Pedrinho was finally arrested for murder on May 24th, 1973. The police put him in the back of the police truck with another criminal, a rapist, not realizing who they were really dealing with. Within minutes Pedrinho had already killed him. We’re not sure how accurate this story is, along with so many others. It seems that local people like adding color to their criminals. That’s how a man becomes a legend and is regarded as a bad ass motherfucker. I have a very good example of one told by Pedrinho himself in an interview with Marcelo Rezende.

One night, a prison guard came up to him and delivered bad news. His mother was killed by his father. She had been stabbed twenty one times with a machete. Pedrinho was devastated and soon got permission to see her body at the morgue. It was there where he swore revenge over her punctured body. Lucky for him, his father had be incarcerated in the same prison as his son!

Pedrinho’s account of how he murdered his father is a little nebulous. He said he took a guard’s gun, locked the guard in his cell, walked up to his dad’s cell block, took out a knife and stabbed him twenty two times. The number of stabbings were very specific because his father had stabbed his mother twenty one times. And if that weren’t enough, he cut out a piece of his heart, took a bite out of it, chewed it a couple of times and then spit it out and threw the rest to the floor. He even mimed the action while being interviewed about it.

Pedrinho continued to murder while in prison because as he said before, they were “bad” and “outlaws” who deserved to die. He targeted rapists, pedophiles, child murderers, anyone he deemed to be “bad”. He got so popular while in prison that people would send letters to ask him to murder someone who raped or killed their loved ones and he would go on and do it! The justice system had been broken in Brazil for quite some time, so people were taking matters into their own hands.

That still does not justify the killing because that gives Pedrinho the power of judgment over someone’s life. Also, many of the men he killed in prison hadn’t even been convicted yet, and some of them were still awaiting trial! The criminal justice system is another even bigger problem than a serial killer who’s been called the Brazilian Dexter. Brazilian prisons are overcrowded, underfunded, and corrupt.

The capacity for a prison like Pedrinho’s stays the same while new prisoners come in. The New York Times reported that in Brazil there are 3000 new inmates per month. Guards let the prisoners do whatever they want since they are incredibly outnumbered and could get killed. They hand the keys to the inmates and just secure the outside. There are usually dozens of prisoners in small cells where they don’t even have enough room to lay down in conditions that are deplorable and unsanitary. A way to stay safe is to join a gang who will provide protection and even money for an attorney. It’s easy to smuggle weapons, cell phones, drugs, and basically anything to continue drug trafficking from the inside. It doesn’t make a difference whether they are in or out.

Stories differ on if Pedrinho was directly involved with gangs or whether he was respected or hated. He did say he had a hard time making friends in prison and recounted the time he was attacked by five prisoners at once and was forced to kill three of them. And there was the time he killed his cellmate because he snored too loudly.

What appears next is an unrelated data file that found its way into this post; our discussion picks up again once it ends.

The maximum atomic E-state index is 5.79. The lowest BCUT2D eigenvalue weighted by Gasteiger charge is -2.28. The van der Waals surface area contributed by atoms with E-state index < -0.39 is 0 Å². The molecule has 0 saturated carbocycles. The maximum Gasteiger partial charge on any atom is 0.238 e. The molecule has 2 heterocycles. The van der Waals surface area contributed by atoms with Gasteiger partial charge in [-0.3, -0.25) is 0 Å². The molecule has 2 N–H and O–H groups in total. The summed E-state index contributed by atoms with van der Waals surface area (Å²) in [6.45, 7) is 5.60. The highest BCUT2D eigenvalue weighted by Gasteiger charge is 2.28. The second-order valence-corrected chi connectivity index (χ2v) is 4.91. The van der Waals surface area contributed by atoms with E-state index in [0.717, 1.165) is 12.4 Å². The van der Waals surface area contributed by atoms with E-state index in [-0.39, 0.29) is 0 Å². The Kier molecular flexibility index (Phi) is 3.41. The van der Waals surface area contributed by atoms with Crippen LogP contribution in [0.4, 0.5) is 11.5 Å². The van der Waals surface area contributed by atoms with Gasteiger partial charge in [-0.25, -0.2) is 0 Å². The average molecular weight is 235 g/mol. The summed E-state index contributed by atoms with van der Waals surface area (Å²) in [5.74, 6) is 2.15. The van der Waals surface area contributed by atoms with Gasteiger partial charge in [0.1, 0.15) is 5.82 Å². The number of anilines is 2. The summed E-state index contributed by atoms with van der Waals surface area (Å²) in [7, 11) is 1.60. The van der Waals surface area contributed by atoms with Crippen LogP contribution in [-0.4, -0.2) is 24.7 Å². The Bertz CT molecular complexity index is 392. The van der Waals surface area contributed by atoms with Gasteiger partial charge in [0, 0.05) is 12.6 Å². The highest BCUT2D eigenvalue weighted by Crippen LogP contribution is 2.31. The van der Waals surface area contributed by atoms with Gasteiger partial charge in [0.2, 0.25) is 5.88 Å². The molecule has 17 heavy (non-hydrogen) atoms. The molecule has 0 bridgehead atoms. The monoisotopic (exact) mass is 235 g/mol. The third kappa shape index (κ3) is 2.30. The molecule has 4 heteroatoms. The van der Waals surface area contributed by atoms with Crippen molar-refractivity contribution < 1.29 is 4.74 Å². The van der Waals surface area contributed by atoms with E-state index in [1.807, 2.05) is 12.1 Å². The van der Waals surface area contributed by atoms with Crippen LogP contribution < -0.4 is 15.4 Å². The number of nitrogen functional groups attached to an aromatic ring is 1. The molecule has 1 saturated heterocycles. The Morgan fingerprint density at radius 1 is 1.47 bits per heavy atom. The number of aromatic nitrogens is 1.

Remember, these stories from cellmates, guards or even himself, are still to be taken with a grain of salt. Many serial killers are known to exaggerate their murders for the sake of looking more menacing and evil. Not to mention the amount of tattoos on Pedrinho, there’s more tattoo than skin. On one of his arms there’s even a tattoo that says “Mato Por Prazer,” which means “I kill for pleasure” in Portuguese.

He stayed incarcerated for 34 years, from 1973 until April 24th, 2007. He was released under a Brazilian law that states that no one can be incarcerated for more than 30 years. An old law from 1940, where the average age expectancy was 45 years old. But he served an extra four years for his murders in prison.

It really sounds crazy to release a well known psychopathic serial killer, but they had to adhere to the law. As backwards as it sounds, many other countries have the same prison term limits. Like Pedro Lopez, the Colombian child killer who murdered around 300 young girls all around South America. He was finally captured in Ecuador and served 14 years in prison because of their prison limit law of 16 years. He got out two years early for good behavior. They then handed him over to Colombian authorities where they kept him in a psychiatric institution and released just three years later. And now know one knows where he is.

Pedrinho lived for three years outside of prison and worked as a housekeeper and caretaker in Camborui, in Santa Catarina, which is south of São Paulo. But on September 15th, 2011, he was arrested by police on charges of causing six riots and false imprisonment many years ago when he was in prison.

He told reporters that he had been living a quiet life in Camboriu, working hard and being well liked by the neighborhood. His neighbors did say he was a nice and gentle man who didn’t bother anyone and felt he did his time for his crimes and should be left alone. No one had a bad thing to say about him.

He also did admit that crime did not pay. If it weren’t for his criminal life, he would’ve tried to be someone in life. But he also justifies his actions by saying he never killed the wrong person. The reasons why he survived in prison for 34 years was because he would kill the outlaws. That and always having a knife on him to defend himself. Even he has mentioned himself how surprised he is that he is still alive.